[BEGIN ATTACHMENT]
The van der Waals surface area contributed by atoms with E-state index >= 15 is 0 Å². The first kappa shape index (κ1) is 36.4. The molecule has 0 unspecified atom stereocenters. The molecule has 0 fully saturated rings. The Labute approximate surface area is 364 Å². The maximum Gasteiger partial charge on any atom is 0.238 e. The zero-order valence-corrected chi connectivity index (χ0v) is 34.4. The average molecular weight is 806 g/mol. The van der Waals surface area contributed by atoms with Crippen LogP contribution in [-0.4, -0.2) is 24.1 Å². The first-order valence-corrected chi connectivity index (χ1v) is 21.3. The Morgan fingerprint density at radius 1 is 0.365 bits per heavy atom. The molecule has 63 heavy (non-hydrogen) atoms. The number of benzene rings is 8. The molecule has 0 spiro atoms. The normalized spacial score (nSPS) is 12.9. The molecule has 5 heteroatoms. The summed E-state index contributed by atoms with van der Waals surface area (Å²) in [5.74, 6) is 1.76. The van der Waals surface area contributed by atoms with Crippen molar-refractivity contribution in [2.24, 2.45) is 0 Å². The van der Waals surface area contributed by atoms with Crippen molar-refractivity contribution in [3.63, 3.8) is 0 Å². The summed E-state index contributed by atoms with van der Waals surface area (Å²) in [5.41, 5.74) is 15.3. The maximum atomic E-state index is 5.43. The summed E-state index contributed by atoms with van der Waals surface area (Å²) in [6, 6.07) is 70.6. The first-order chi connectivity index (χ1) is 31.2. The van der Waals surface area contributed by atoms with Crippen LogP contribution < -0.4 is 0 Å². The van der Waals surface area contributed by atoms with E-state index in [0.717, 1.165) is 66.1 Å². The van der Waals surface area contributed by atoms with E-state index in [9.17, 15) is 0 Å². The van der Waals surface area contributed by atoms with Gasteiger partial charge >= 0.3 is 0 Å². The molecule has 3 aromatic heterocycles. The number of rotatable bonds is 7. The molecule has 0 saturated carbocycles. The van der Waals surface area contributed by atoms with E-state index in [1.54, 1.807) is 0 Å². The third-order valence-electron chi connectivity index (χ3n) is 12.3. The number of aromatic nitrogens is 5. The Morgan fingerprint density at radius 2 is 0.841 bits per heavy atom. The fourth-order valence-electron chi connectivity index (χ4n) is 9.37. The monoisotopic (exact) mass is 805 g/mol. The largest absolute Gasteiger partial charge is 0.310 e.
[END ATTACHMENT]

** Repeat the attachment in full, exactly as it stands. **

The van der Waals surface area contributed by atoms with E-state index >= 15 is 0 Å². The first kappa shape index (κ1) is 36.4. The molecule has 0 unspecified atom stereocenters. The molecule has 0 fully saturated rings. The Labute approximate surface area is 364 Å². The maximum Gasteiger partial charge on any atom is 0.238 e. The zero-order valence-corrected chi connectivity index (χ0v) is 34.4. The average molecular weight is 806 g/mol. The van der Waals surface area contributed by atoms with Crippen LogP contribution in [-0.4, -0.2) is 24.1 Å². The first-order valence-corrected chi connectivity index (χ1v) is 21.3. The Morgan fingerprint density at radius 1 is 0.365 bits per heavy atom. The molecule has 63 heavy (non-hydrogen) atoms. The number of benzene rings is 8. The molecule has 0 spiro atoms. The normalized spacial score (nSPS) is 12.9. The molecule has 5 heteroatoms. The summed E-state index contributed by atoms with van der Waals surface area (Å²) in [5.74, 6) is 1.76. The van der Waals surface area contributed by atoms with Crippen molar-refractivity contribution in [2.24, 2.45) is 0 Å². The van der Waals surface area contributed by atoms with Crippen molar-refractivity contribution in [3.63, 3.8) is 0 Å². The summed E-state index contributed by atoms with van der Waals surface area (Å²) in [5.41, 5.74) is 15.3. The maximum atomic E-state index is 5.43. The summed E-state index contributed by atoms with van der Waals surface area (Å²) in [6, 6.07) is 70.6. The first-order chi connectivity index (χ1) is 31.2. The van der Waals surface area contributed by atoms with Crippen LogP contribution < -0.4 is 0 Å². The van der Waals surface area contributed by atoms with E-state index in [0.717, 1.165) is 66.1 Å². The van der Waals surface area contributed by atoms with E-state index in [9.17, 15) is 0 Å². The van der Waals surface area contributed by atoms with Gasteiger partial charge >= 0.3 is 0 Å². The molecule has 3 aromatic heterocycles. The number of rotatable bonds is 7. The molecule has 0 saturated carbocycles. The van der Waals surface area contributed by atoms with E-state index in [1.54, 1.807) is 0 Å². The third-order valence-electron chi connectivity index (χ3n) is 12.3. The number of aromatic nitrogens is 5. The Morgan fingerprint density at radius 2 is 0.841 bits per heavy atom. The fourth-order valence-electron chi connectivity index (χ4n) is 9.37. The monoisotopic (exact) mass is 805 g/mol. The largest absolute Gasteiger partial charge is 0.310 e.